Marc-André Cliche – Canada’s unsung hero in Sweden

By Simon Richard

There is no doubt that Carey Price (MTL) and Jonathan Toews (CHI) were Canada’s undisputable key players at the 2007 WJC. The three goals scored by Toews in the shootout against USA in the semi-finals will be remembered for a long while. Designated the best goaltender of the tournament, Price was also named the MVP of the event. Of the 13 gold medals won by Canada in the history of the WJC, on 10 occasions Canada’s goaltender was named the best goaltender of the event.

That said, if winning teams usually go as far as their top players want to in the tournament, they also need the contribution of supporting players.

In Leksand, Sweden, one of the reasons that Canada won the gold was its efficiency in killing penalties. Team Canada faced 37 situations while playing with one or two men short. In these situations, the team only allowed three goals, for a remarkable efficiency of 92 percent.

Darren Helm (DET) and Marc-André Cliche (NYR) were part of the first PK unit for Canada.

"I’m proud to have contributed to the success of the team,” commented Cliche to Hockey’s Future in the Ejendals Arena in Leksand.  “I was aware that it is very important for the team to be successful in these situations to reach our goal here." 

"Marc-Andre made an outstanding job for the team,” commented Team Canada Head Coach Craig Hartsburg after the final game in Leksand. “His work ethic was great, he has been really good on the penalty-killing unit; he played for the team, not for himself. Overall, he is a very smart player."

André Dupont, a former NHL player and now hockey advisor for the agency Groupe Paraphe, has seen Cliche for several years in action on the ice. "Marc-André is this type of player entirely dedicated to his team,” commented Dupont. “The team’s success is what tops everything for him."

Carbonneau as a role model

Born in Rouyn-Noranda, PQ, Cliche played his minor hockey in this region, situated about 600 kilometers north of Montreal. He won two Esso Medals of Achievement, both as the Most Dedicated Player in novice and atom.

Selected in the 2003 QMJHL first round by the Lewiston MAINEiacs, Cliche was named Lewiston’s Most Inspirational Player in 2005-06. "Marc-André is a warrior, he works hard and is a courageous player," observed his agent Paul Corbeil from Group Paraphe.

Cliche’s favorite NHL player is Guy Carbonneau, now head coach of the Montreal Canadiens. Carbonneau was recognized for many years as one of the NHL’s best penalty killers and a Selke trophy winner.

The son of Annette and Serge Cliche (a worker in the mining industry), Marc-Andre shares a few other things with his role model. He plays at the same position, center, and at 6’0, 185-pounds, has about the same size.

Cliche’s nominations as the Team Quebec alternate captain at the 2004 Under-17 Challenge in St. John’s, NL and as the Lewiston MAINEiacs captain in 2005-06 and 2006-07 seasons shows that he is a true leader as well.

During his time in the QMJHL, Carbonneau was known as a pretty good offensive player. Cliche may not be as good offensively as him but he earns some respect in this role as shows his record so far. For example, he was the Lewiston’s second top scorer in 2005-06 with 82 points (37 goals, 45 assists) in 60 games.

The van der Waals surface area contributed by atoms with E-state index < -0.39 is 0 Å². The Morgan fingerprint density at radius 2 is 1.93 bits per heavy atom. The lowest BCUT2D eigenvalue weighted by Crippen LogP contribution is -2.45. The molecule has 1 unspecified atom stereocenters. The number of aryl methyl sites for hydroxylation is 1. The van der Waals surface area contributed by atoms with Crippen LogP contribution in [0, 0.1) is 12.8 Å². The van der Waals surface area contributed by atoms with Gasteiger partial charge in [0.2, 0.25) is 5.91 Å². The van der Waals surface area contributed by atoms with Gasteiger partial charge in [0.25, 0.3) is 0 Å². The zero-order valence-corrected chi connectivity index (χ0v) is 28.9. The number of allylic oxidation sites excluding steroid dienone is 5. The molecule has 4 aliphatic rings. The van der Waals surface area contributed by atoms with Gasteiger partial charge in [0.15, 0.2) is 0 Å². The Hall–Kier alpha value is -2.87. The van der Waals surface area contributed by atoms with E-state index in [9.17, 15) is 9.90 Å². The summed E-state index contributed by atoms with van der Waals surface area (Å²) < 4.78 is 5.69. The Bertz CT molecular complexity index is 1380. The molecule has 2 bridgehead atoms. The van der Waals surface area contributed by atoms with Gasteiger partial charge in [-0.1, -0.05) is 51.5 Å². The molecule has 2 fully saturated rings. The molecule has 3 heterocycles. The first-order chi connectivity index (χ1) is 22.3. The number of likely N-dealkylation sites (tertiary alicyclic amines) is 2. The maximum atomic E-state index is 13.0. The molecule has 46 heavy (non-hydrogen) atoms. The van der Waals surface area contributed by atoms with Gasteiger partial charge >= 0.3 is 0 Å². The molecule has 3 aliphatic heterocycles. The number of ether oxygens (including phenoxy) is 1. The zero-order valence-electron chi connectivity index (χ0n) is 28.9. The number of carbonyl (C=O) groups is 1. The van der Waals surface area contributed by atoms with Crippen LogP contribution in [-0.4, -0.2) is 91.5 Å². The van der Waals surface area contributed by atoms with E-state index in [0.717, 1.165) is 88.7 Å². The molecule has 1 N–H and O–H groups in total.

"Marc-André can play pretty well in both sides of the ice rink," said the Lewiston Head Coach and Team Canada assistant coach Clément Jodoin, to Hockey’s Future in Leksand. "He is very competitive, he played the role here we asked him to play and was very successful doing it."

Joining the Rangers

As a 16-year old player, Cliche recorded 18 points (8 goals, 10 assists) in his first season with Lewiston in 2003-04. The following season, his draft eligible year, Cliche suffered a significant shoulder injury that caused him to miss most of the season, playing only a mere 19 games.

Nevertheless, Cliche ended up a New York Rangers second-round pick (56th) in 2005. "He would have been a first-rounder without this injury," claimed Dupont.

"We were fortunate to get him," said the New York Rangers Assistant General Manager and Vice-President of Player Personnel Don Maloney to Hockey’s Future in Sweden. "We didn’t really know Cliche until we hired Tim Murray not long before the 2005 draft. Murray was scouting for the Anaheim Ducks until then and he had seen Cliche playing many times and he strongly recommended us to draft him.

"Just before the draft, we invited Cliche to New York to evaluate him. We felt comfortable with the results and then made a move at the table when the time came."

Maloney was satisfied with what he saw from Cliche in Leksand. "He was rarely out of position here. On this team, he was playing a very specific role, indeed a checking role and a penalty killer. He played his role really well. He can though play a more offensive role, as he is doing so with his junior team in the QMJHL.”

Maloney stated that the Rangers have the intention to ink Cliche before the 2007 draft and therefore not lose him. "We want to protect him, I have talked lately with his agent [Paul Corbeil] and I’m confident that we will reach an agreement.

"He is a terrific skater,” said Maloney. “In today’s game, speed is an essential quality. If you can skate fast, you have great chances to succeed in the style played now.

"I see him eventually playing a checking role on our team’s third line," concluded Maloney.

Copyright 2007 Hockey’s Future. Do not reprint or otherwise duplicate without permission of the editorial staff.

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